attenuated in rats treated with fenofibrate. At 18 weeks of
age, the LV end-diastolic diameter was significantly
greater in rats fed the high-salt diet than in rats fed the
low-salt diet, but this was significantly attenuated in rats
treated with fenofibrate. A marked increase in the extent
of interstitial fibrosis in the left ventricle was noted in
18-week-old rats fed the high-salt diet compared to rats
fed the low-salt diet (Fig. 2A). This increase in cardiac
fibrosis was greatly reduced by treatment with both
lowand high-dose fenofibrate. Infiltration of macrophages and
T lymphocytes into the left ventricle was also pronounced
in rats fed the high-salt diet compared with those fed the
low-salt diet, and the accumulation of such cells was
again suppressed by fenofibrate (Fig. 2A). Furthermore,
the DNA binding activities of NF-jB and AP-1 were
significantly higher in rats fed the high-salt diet compared
with those fed the low-salt diet. Treatment with both
lowand high-dose fenofibrate resulted in a significant
reduction in the DNA binding activities of these transcription
factors (Fig. 2B, C). The PPAR-a activator fenofibrate
attenuated the progression of heart failure and improved
the survival rate in this rat model. These effects were
associated with inhibition of the inflammatory response
and suppression of activation of redox-regulated
transcription factors in the left ventricle. The findings
suggested that PPAR-a seems to function as a modulator of
inflammation in the heart and that its activation may have
beneficial effects on cardiac metabolism and function in
normal and diseased states.
Arrows Infiltrated immunoreactive cells. B Representative
electrophoretic mobility-shift assays for the binding activities of nuclear factor-jB
(NF-jB) and activator protein-1 (AP-1). Lanes: a Free extracts, b
lowsalt diet group, c high-salt diet group, d high-salt diet ? PPARa Act
(low) group, e high-salt diet ? PPARa Act (high) group, f cold probe.
C Quantitative data expressed relative to the corresponding value of the
low-salt diet group. Results are presented as the mean ± SEM of 4
animals in each experiment. *P \ 0.05 vs. rats fed the low-salt diet,
P \ 0.05 vs. rats fed the high-salt diet and treated with vehicle
Environmental stress responses in cardiovascular diseases
Cigarette smoking is a major risk factor for ischemic heart
disease, peripheral vascular disease, and chronic
obstructive pulmonary disease [
]. It has adverse effects on
vascular biology, inducing endothelial dysfunction and
arterial stiffness , and it inhibits angiogenesis by
pulmonary artery endothelial cells in the setting of severe
vascular obstruction and lung tissue ischemia [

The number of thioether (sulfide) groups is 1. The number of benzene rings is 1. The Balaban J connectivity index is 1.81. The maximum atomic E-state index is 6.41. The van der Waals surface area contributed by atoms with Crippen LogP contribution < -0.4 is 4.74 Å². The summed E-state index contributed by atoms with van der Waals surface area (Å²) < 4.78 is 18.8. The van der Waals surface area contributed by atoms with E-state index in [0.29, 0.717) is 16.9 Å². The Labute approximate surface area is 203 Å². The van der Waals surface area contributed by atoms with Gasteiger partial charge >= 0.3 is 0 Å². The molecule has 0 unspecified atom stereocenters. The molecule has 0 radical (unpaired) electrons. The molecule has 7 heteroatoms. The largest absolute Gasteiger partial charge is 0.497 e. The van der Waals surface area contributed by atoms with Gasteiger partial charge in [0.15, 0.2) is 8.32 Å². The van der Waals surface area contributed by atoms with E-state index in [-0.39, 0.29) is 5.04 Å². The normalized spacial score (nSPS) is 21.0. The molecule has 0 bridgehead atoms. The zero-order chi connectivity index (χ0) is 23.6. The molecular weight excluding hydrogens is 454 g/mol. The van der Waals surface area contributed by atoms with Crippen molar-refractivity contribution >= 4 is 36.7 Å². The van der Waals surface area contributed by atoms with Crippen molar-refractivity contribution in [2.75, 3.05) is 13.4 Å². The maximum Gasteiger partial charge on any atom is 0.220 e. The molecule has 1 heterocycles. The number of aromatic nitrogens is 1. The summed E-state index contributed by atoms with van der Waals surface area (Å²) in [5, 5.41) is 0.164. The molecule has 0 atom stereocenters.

effects of benzo[a]pyrene (B[a]P) in cigarette smoking and
of other polycyclic and halogenated aromatic hydrocarbons
in the environment are mediated by the aryl hydrocarbon
receptor (AHR) . The ligand-bound form of the AHR
and AHR nuclear translocator (ARNT), which belongs to
the Per–Arnt–Sim (PAS) family of basic helix–loop–helix
transcription factors, form a heterodimeric transcription
] which binds to the xenobiotic response elements
(XREs) in the promoter regions of the target genes, such as
that encoding cytochrome P450 1A1 (CYP1A1) [
Activation of vascular endothelial growth factor (VEGF) is
mediated by the binding of another basic helix–loop–helix
transcription factor, hypoxia-inducible factor-1a (HIF-1a)
], which also dimerizes with ARNT [
]. To examine
the effects of cigarette smoking on angiogenesis, we treated
mice with B[a]P, one of the polycyclic and halogenated
aromatic hydrocarbons found in tobacco smoke, in an
animal model in which ischemia was induced surgically in
a hindlimb [
]. Oral exposure to B[a]P resulted in
significant inhibition of ischemia-induced increase in
hindlimb blood flow in wild-type mice (Fig. 3A, B). AHR
deficiency attenuated the inhibition of ischemia-induced
angiogenesis by B[a]P, and the B[a]P-induced increase in
the amount of CYP1A1 mRNA in wild-type mice was not
apparent in AHR-null mice. Ischemia-induced
angiogenesis was markedly enhanced in AHR-null mice compared
with that in wild-type animals [
upregulation of the expression of HIF-1a and ARNT, as
well as that of target genes for these transcription factors,
such as that for VEGF, were also enhanced in AHR-null
Fig. 3 Changes in blood flow ratio after arterial ligation in the left
hindlimb of aryl hydrocarbon receptor (AHR)-null or wild-type (WT)
mice exposed to benzo[a]pyrene (B[a]P) or vehicle. A Laser Doppler
perfusion imaging of blood flow immediately and 4 weeks after
surgery and the commencement of weekly administration of B[a]P
(125 mg/kg) or vehicle. B The ratio of blood flow in the ischemic
(left) hindlimb to that in the normal (right) hindlimb measured